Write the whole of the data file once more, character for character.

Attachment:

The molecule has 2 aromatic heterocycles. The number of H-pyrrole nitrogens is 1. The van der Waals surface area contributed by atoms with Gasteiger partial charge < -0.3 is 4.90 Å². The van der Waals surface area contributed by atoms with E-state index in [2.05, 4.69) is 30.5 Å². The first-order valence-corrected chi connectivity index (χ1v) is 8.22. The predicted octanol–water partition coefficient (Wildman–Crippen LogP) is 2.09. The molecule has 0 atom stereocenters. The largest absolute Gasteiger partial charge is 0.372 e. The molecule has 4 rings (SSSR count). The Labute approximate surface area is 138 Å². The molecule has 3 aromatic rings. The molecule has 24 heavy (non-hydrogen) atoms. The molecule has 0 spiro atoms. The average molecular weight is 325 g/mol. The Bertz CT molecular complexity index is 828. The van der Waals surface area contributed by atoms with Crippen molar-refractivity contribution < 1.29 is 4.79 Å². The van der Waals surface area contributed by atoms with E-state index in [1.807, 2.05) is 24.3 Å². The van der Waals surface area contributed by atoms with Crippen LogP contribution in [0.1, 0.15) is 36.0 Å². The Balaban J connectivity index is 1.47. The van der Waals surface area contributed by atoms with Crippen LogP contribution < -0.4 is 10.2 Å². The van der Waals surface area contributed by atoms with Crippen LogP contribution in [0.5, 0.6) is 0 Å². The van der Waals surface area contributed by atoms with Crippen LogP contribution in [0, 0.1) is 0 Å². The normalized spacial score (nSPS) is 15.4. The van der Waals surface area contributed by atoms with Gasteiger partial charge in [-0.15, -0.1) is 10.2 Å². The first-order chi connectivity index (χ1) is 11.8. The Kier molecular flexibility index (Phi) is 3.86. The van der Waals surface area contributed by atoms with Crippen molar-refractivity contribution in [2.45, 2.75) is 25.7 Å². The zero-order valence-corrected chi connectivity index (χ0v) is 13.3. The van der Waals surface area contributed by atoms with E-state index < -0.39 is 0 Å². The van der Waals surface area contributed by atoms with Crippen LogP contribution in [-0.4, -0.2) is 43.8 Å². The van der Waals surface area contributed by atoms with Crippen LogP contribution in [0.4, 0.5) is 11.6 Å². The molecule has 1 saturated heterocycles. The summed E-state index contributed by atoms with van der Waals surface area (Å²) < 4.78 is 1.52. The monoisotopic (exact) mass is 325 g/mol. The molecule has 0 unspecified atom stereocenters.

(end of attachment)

The molecule has 2 aromatic heterocycles. The number of H-pyrrole nitrogens is 1. The van der Waals surface area contributed by atoms with Gasteiger partial charge < -0.3 is 4.90 Å². The van der Waals surface area contributed by atoms with E-state index in [2.05, 4.69) is 30.5 Å². The first-order valence-corrected chi connectivity index (χ1v) is 8.22. The predicted octanol–water partition coefficient (Wildman–Crippen LogP) is 2.09. The molecule has 0 atom stereocenters. The largest absolute Gasteiger partial charge is 0.372 e. The molecule has 4 rings (SSSR count). The Labute approximate surface area is 138 Å². The molecule has 3 aromatic rings. The molecule has 24 heavy (non-hydrogen) atoms. The molecule has 0 spiro atoms. The average molecular weight is 325 g/mol. The Bertz CT molecular complexity index is 828. The van der Waals surface area contributed by atoms with Crippen molar-refractivity contribution < 1.29 is 4.79 Å². The van der Waals surface area contributed by atoms with E-state index in [1.807, 2.05) is 24.3 Å². The van der Waals surface area contributed by atoms with Crippen LogP contribution in [0.1, 0.15) is 36.0 Å². The Balaban J connectivity index is 1.47. The van der Waals surface area contributed by atoms with Crippen LogP contribution < -0.4 is 10.2 Å². The van der Waals surface area contributed by atoms with Crippen LogP contribution in [0.5, 0.6) is 0 Å². The van der Waals surface area contributed by atoms with Crippen LogP contribution in [0, 0.1) is 0 Å². The normalized spacial score (nSPS) is 15.4. The van der Waals surface area contributed by atoms with Gasteiger partial charge in [-0.15, -0.1) is 10.2 Å². The first-order chi connectivity index (χ1) is 11.8. The Kier molecular flexibility index (Phi) is 3.86. The van der Waals surface area contributed by atoms with Crippen molar-refractivity contribution in [2.45, 2.75) is 25.7 Å². The zero-order valence-corrected chi connectivity index (χ0v) is 13.3. The van der Waals surface area contributed by atoms with E-state index < -0.39 is 0 Å². The van der Waals surface area contributed by atoms with Crippen LogP contribution in [-0.4, -0.2) is 43.8 Å². The van der Waals surface area contributed by atoms with Crippen LogP contribution in [0.4, 0.5) is 11.6 Å². The molecule has 1 saturated heterocycles. The summed E-state index contributed by atoms with van der Waals surface area (Å²) < 4.78 is 1.52. The monoisotopic (exact) mass is 325 g/mol. The molecule has 0 unspecified atom stereocenters.